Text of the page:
Mission Critical, Foster Homes Needed!
Canine Heartworm Disease Information
Warning: Because of reports of adverse reactions, the FDA has pulled the ProHeart6 Injectable Heartworm Preventative from the Market: see the advisory at http://www.fda.gov/bbs/topics/ANSWERS/2004/ANS01312.html
This site is designed to assist veterinarians in an on-going attempt to educate the public so that, together, we can help in the crusade against canine heartworm disease. We have learned a great deal about the disease through our experiences with heartworm patients and are happy to share this information; however, we stress that we are not veterinarians and always refer web site visitors to their own clinics.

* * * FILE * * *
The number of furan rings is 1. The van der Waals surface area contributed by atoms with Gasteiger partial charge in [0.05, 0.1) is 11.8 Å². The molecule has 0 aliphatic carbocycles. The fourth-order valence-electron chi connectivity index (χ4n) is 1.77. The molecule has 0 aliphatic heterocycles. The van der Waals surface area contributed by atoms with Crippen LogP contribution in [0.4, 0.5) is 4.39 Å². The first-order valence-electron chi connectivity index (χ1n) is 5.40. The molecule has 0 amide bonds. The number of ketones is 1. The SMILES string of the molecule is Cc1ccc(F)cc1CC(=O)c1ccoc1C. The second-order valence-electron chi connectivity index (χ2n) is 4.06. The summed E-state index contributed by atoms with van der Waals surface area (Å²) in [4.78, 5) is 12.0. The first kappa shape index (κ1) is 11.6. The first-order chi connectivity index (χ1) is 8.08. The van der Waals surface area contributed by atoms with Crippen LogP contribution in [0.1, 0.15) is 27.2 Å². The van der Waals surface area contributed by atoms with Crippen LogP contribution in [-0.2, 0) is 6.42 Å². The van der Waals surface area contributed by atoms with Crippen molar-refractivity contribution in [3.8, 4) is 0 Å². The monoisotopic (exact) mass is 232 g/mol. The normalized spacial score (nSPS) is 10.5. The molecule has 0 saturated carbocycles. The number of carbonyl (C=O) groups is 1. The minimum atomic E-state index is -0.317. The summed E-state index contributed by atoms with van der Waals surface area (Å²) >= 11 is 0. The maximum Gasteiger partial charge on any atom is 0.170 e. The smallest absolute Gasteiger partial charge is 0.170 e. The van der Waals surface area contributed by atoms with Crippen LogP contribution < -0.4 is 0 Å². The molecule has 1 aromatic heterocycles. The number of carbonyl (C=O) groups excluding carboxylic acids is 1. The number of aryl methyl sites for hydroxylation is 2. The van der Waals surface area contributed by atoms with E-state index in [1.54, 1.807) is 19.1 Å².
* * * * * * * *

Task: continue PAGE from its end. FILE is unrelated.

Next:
In rescue work, we have realized that too many dog owners have no idea what heartworm disease is. They seem to think the disease is something microscopic in the heart, certainly not 'real' worms. They will even tell veterinarians their dog "doesn't need" heartworm preventative. Other people think that if they keep their dogs inside, mosquitoes can't bite them: obviously, dogs have to go outside to eliminate, and obviously mosquitoes get into homes as well. Finally, some people think mosquitoes cannot bite long-haired or thick-coated dogs. Despite all these myths, we have treated dozens of dogs for heartworm disease who had uninformed owners like these. The above graphic picture speaks volumes about canine heartworm disease (Dirofilaria immitis), and even more about the misery this poor dog must have experienced before his death. In its advanced stages (levels 3 - 5 [heavy infestation; the heart is 'loaded' with worms]), Caval Syndrome (worms cross over the vena cava), and DIC ('disseminated intravascular coagulation' when the blood cannot clot normally), this disease involves up to 100 6-inch to14-inch adult worms. They fill the heart, impede the blood supply, and in final stages, cross over into the arteries and lungs, shutting off oxygen, shutting down major organs, and in many cases breaking up and causing an embolism and blood clots. All the while, these worms are breeding within the dog, producing microfilariae that are picked up by mosquitoes and carried off to infect other unprotected dogs. Due to the ignorance and neglect of too many dog owners, heartworm disease has become epidemic in the United States; and it has also become an extremely painful, agonizing death for too many innocent dogs who trusted their owners to take care of them.